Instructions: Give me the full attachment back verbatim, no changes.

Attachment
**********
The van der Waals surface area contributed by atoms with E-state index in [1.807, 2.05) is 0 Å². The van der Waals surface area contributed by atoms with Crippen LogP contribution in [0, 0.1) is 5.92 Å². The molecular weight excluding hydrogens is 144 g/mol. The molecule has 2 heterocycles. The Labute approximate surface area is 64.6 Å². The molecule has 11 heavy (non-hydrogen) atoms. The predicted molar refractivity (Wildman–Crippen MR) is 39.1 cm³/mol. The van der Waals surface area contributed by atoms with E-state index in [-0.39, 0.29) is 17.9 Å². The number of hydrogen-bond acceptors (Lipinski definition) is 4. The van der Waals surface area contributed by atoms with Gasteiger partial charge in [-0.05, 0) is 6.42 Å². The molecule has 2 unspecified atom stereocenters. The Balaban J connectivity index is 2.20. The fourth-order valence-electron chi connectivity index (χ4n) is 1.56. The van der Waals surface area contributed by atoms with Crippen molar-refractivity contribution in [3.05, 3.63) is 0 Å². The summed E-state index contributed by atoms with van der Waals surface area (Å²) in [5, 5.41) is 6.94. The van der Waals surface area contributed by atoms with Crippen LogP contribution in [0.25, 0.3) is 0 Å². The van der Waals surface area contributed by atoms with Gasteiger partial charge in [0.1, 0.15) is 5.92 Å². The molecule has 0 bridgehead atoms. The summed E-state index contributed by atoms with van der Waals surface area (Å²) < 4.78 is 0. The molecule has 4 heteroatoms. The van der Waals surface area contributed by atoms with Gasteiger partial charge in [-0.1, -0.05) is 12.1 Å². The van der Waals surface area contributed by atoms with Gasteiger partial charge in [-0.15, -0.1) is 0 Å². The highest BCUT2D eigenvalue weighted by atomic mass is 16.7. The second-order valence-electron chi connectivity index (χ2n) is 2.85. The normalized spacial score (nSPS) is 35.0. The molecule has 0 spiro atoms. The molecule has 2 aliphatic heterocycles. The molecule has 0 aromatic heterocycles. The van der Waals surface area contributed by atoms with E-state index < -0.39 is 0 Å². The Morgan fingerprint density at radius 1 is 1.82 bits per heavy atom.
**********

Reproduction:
The van der Waals surface area contributed by atoms with E-state index in [1.807, 2.05) is 0 Å². The van der Waals surface area contributed by atoms with Crippen LogP contribution in [0, 0.1) is 5.92 Å². The molecular weight excluding hydrogens is 144 g/mol. The molecule has 2 heterocycles. The Labute approximate surface area is 64.6 Å². The molecule has 11 heavy (non-hydrogen) atoms. The predicted molar refractivity (Wildman–Crippen MR) is 39.1 cm³/mol. The van der Waals surface area contributed by atoms with E-state index in [-0.39, 0.29) is 17.9 Å². The number of hydrogen-bond acceptors (Lipinski definition) is 4. The van der Waals surface area contributed by atoms with Gasteiger partial charge in [-0.05, 0) is 6.42 Å². The molecule has 2 unspecified atom stereocenters. The Balaban J connectivity index is 2.20. The fourth-order valence-electron chi connectivity index (χ4n) is 1.56. The van der Waals surface area contributed by atoms with Crippen molar-refractivity contribution in [3.05, 3.63) is 0 Å². The summed E-state index contributed by atoms with van der Waals surface area (Å²) in [5, 5.41) is 6.94. The van der Waals surface area contributed by atoms with Crippen LogP contribution in [0.25, 0.3) is 0 Å². The van der Waals surface area contributed by atoms with Gasteiger partial charge in [0.1, 0.15) is 5.92 Å². The molecule has 0 bridgehead atoms. The summed E-state index contributed by atoms with van der Waals surface area (Å²) < 4.78 is 0. The molecule has 4 heteroatoms. The van der Waals surface area contributed by atoms with Gasteiger partial charge in [-0.1, -0.05) is 12.1 Å². The van der Waals surface area contributed by atoms with Gasteiger partial charge in [-0.15, -0.1) is 0 Å². The highest BCUT2D eigenvalue weighted by atomic mass is 16.7. The second-order valence-electron chi connectivity index (χ2n) is 2.85. The normalized spacial score (nSPS) is 35.0. The molecule has 0 spiro atoms. The molecule has 2 aliphatic heterocycles. The molecule has 0 aromatic heterocycles. The van der Waals surface area contributed by atoms with E-state index < -0.39 is 0 Å². The Morgan fingerprint density at radius 1 is 1.82 bits per heavy atom.